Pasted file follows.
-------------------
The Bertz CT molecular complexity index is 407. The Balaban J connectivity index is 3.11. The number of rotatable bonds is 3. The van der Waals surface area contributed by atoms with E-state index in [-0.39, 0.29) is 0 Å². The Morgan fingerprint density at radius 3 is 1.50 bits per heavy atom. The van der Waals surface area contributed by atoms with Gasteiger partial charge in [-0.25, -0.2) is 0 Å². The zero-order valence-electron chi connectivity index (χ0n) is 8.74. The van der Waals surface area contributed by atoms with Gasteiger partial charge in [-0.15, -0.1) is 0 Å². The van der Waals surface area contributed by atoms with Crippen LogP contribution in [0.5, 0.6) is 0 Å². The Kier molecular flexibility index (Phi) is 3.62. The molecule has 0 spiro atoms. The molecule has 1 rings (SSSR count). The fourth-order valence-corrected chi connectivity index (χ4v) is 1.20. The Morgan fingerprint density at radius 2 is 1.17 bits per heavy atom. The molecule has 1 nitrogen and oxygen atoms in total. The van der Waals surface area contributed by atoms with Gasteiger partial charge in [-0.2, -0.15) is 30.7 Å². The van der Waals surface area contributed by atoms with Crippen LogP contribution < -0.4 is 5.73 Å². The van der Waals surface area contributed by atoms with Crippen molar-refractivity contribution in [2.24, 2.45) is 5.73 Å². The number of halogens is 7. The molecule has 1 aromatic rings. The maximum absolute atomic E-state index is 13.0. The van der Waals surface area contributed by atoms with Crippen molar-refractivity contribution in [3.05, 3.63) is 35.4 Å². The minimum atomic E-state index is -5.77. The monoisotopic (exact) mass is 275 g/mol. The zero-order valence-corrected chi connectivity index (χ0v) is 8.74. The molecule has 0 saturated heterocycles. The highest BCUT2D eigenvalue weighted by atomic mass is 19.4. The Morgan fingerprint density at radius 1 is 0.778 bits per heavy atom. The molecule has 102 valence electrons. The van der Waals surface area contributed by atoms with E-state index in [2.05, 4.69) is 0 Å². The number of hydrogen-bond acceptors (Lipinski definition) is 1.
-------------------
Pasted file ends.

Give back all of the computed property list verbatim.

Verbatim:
The Bertz CT molecular complexity index is 407. The Balaban J connectivity index is 3.11. The number of rotatable bonds is 3. The van der Waals surface area contributed by atoms with E-state index in [-0.39, 0.29) is 0 Å². The Morgan fingerprint density at radius 3 is 1.50 bits per heavy atom. The van der Waals surface area contributed by atoms with Gasteiger partial charge in [-0.25, -0.2) is 0 Å². The zero-order valence-electron chi connectivity index (χ0n) is 8.74. The van der Waals surface area contributed by atoms with Gasteiger partial charge in [-0.15, -0.1) is 0 Å². The van der Waals surface area contributed by atoms with Crippen LogP contribution in [0.5, 0.6) is 0 Å². The Kier molecular flexibility index (Phi) is 3.62. The molecule has 0 spiro atoms. The molecule has 1 rings (SSSR count). The fourth-order valence-corrected chi connectivity index (χ4v) is 1.20. The Morgan fingerprint density at radius 2 is 1.17 bits per heavy atom. The molecule has 1 nitrogen and oxygen atoms in total. The van der Waals surface area contributed by atoms with Gasteiger partial charge in [-0.2, -0.15) is 30.7 Å². The van der Waals surface area contributed by atoms with Crippen LogP contribution < -0.4 is 5.73 Å². The van der Waals surface area contributed by atoms with Crippen molar-refractivity contribution in [2.24, 2.45) is 5.73 Å². The number of halogens is 7. The molecule has 1 aromatic rings. The maximum absolute atomic E-state index is 13.0. The van der Waals surface area contributed by atoms with Crippen molar-refractivity contribution in [3.05, 3.63) is 35.4 Å². The minimum atomic E-state index is -5.77. The monoisotopic (exact) mass is 275 g/mol. The zero-order valence-corrected chi connectivity index (χ0v) is 8.74. The molecule has 0 saturated heterocycles. The highest BCUT2D eigenvalue weighted by atomic mass is 19.4. The Morgan fingerprint density at radius 1 is 0.778 bits per heavy atom. The molecule has 102 valence electrons. The van der Waals surface area contributed by atoms with E-state index in [2.05, 4.69) is 0 Å². The number of hydrogen-bond acceptors (Lipinski definition) is 1.